Well, friends, this is a momentous occasion, indeed: Notes on Sugar’s very first cocktail post. I haven’t exactly beaten around the bush about my affection for bourbon-based drinks; if you’ll recall, my very first post involved a big, fat bottle of Woodford Reserve and a Manhattan that had very little to do with the actual recipe. But a whole post about a drink? This feels odd. Odd in a good way.
And, it should be noted, this is also probably the first post that has the potential to inspire a healthy dose of sophomoric giggling. I wouldn’t even bring this up in the first place if it weren’t for the fact that the name “Coxsackie” has a very special place in my heart, precisely because it’s so laugh-inducing. You see, a little over three years ago, I moved from Southeast Alabama to Boston with Alex and Mollie, our former classmate and first roommate. We brought an inordinate amount of stuff in a 17-foot U-Haul truck, which means that we basically drove over 1200 miles in a gas-guzzling big rig with a passenger area roughly equivalent to the back seat of a minivan. (Mollie had it even worse, because she had to drive an additional two-and-a-half hours to meet Alex and me in central Alabama before we officially hit the road.)
Over the course of our three-day road trip, the three of us got to know each other very well. We did a lot of chatting, a lot of singing at the top of our lungs, and at least a little bit of veering off course to find the nearest Chipotle locations. It was honestly a great adventure, even though it was also very tiring. By the third and final day of the trip, we were exhausted, and getting sillier and sillier by the minute.
We had finally made our way to New York State, and we had already begun to notice how strange some of the town names were. Canandaigua? Schenectady? Irondequoit?? As funny as the names were, it wasn’t until we approached the umpteenth tollbooth of the trip that we spotted the strangest town name of all, right there on our toll ticket: Coxsackie.
As Mollie and Alex dissolved into giggles, we decided we had to commemorate this experience somehow, some way. But we’d have to forfeit the ticket at the toll booth, so our only way to keep the memory alive was to snap a quick photo of the ticket. Mollie was in the drivers’ seat, so I scrambled to find my camera before we arrived at the booth. As luck would have it, my camera started malfunctioning as soon as we pulled up to the booth, so Mollie was forced to stall while I struggled to capture the photo. Fortunately, making idle, yet incredibly charming conversation, is a forte of Mollie’s, so it was no problem. “Oh, hello! How are you today? Long trip for us so far. Where are we, anyway?” She did beautifully, and I got my photo:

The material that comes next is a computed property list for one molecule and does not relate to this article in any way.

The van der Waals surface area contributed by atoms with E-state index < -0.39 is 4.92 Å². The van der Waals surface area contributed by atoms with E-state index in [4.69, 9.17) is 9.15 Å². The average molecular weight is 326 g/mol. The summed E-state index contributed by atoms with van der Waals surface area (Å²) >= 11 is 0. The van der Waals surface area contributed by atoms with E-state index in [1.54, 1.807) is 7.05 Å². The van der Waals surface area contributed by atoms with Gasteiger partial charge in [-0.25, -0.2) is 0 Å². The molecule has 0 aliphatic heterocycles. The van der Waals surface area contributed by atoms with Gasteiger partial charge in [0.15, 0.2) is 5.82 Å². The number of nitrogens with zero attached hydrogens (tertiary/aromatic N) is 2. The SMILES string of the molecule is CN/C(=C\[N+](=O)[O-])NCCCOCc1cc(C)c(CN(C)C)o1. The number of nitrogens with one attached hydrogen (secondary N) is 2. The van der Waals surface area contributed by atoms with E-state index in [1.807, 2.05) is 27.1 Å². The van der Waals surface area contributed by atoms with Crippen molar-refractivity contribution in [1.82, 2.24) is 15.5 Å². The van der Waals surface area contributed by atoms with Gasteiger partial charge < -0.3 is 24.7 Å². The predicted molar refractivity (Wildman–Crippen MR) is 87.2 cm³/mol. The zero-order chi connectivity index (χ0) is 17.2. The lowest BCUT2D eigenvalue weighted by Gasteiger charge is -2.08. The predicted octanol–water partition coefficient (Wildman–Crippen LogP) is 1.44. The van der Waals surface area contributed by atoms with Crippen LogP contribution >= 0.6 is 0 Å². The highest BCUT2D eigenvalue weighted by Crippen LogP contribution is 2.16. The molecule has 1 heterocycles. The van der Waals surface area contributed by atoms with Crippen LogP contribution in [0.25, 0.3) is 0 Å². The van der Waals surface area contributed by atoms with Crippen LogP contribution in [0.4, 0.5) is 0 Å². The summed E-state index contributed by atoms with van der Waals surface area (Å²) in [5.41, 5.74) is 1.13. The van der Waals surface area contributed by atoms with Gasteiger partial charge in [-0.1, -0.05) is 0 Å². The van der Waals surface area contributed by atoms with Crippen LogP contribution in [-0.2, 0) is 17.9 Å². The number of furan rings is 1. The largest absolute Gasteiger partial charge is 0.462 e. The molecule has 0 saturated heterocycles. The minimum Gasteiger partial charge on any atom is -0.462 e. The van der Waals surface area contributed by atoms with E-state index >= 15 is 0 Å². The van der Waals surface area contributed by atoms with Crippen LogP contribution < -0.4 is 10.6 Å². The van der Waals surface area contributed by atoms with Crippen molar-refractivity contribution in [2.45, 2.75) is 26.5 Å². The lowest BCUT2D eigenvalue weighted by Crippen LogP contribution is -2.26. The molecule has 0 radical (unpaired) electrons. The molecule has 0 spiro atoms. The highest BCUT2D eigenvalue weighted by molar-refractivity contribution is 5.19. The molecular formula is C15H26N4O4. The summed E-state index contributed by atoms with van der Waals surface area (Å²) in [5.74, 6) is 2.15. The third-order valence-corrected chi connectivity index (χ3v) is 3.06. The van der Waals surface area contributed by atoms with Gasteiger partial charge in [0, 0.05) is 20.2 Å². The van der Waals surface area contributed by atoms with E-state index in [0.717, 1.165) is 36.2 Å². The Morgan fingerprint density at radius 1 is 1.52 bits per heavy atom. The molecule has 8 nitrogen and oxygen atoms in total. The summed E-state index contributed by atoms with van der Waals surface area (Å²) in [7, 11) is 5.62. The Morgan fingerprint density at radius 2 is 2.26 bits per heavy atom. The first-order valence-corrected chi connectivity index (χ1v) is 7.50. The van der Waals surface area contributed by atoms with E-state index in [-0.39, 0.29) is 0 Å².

It was much, much later that I stumbled upon this drink recipe, and as soon as I saw the name, I knew I had to give it a shot. Looking at the ingredients list, and discovering that it contained a number of my favorite things, only sweetened the deal.
The original drink recipe (from the fabulous book Bitters: A Sprited History of a Classic Cure-All) uses fresh sour cherries in the drink and to make the cherry syrup that gets shaken in, but I took a different (easier, cheaper) route and used bottled Morello cherries from Trader Joe’s. I imagine most grocery stores sell some variety of canned or bottled sour cherries in syrup– just don’t use Maraschinos. They’ll be way too sweet for this drink.
Other than the cherries, you’ll need some good-quality bourbon (Knob Creek and Woodford Reserve are the favorites in my house, but I have a soft spot for Maker’s Mark and Bulleit, too), Angostura bitters, some fresh mint springs, a few lime wedges, and fresh ginger ale. If you can get your hands on some fancy-pants extra spicy ginger ale, do it! But I couldn’t, so I just used Canada Dry.
Your first step is to combine a lime wedge, three mint sprigs, four sour cherries, and about 3/4 ounce of the jarred cherry syrup in a shaker. Use a muddler to mash everything together, as the book says, “into a syrupy, aromatic mash.” (If you don’t have a muddler, use the blunt end of a kitchen utensil, or the back of a spoon.) Add 2 ounces of the bourbon, a few shakes of bitters, and plenty of ice, then give it a few vigorous shakes.
Post-shake, the contents of the shaker will be very thick and pulpy. You should double strain it into a bigger container before putting it in your glass. If I’m making two drinks at a time, which is usually the case, I like to strain the mixture into a big glass measuring cup; that makes it easier to pour equal-sized drinks.
Once the mixture is strained, pour it over ice, and top it with the ginger ale; garnish with a couple more cherries and a sprig of mint. It’s a delicious, refreshing drink– sweet, but not too sweet, and the flavors work together perfectly.
And it’s worth pointing out that, although you could serve this drink in any glass that floats your boat, a mini Mason jar is a delightfully hipster choice.
adapted from Bitters: A Spirited History of a Classic Cure-All
1 lime wedge
3 sprigs fresh mint
4 sour cherries (such as Trader Joe’s bottled Morello Cherries)
3/4 ounce sour cherry syrup
2 ounces bourbon
4 dashes Angostura bitters
Combine lime wedge, mint, sour cherries, and syrup in a cocktail shaker. Muddle until the mixture is fragrant and well-mashed. Add the bourbon and bitters, then fill the shaker with ice and shake vigorously.
Pour over ice, and top with a splash of ginger ale. Garnish with two extra cherries and a sprig of mint.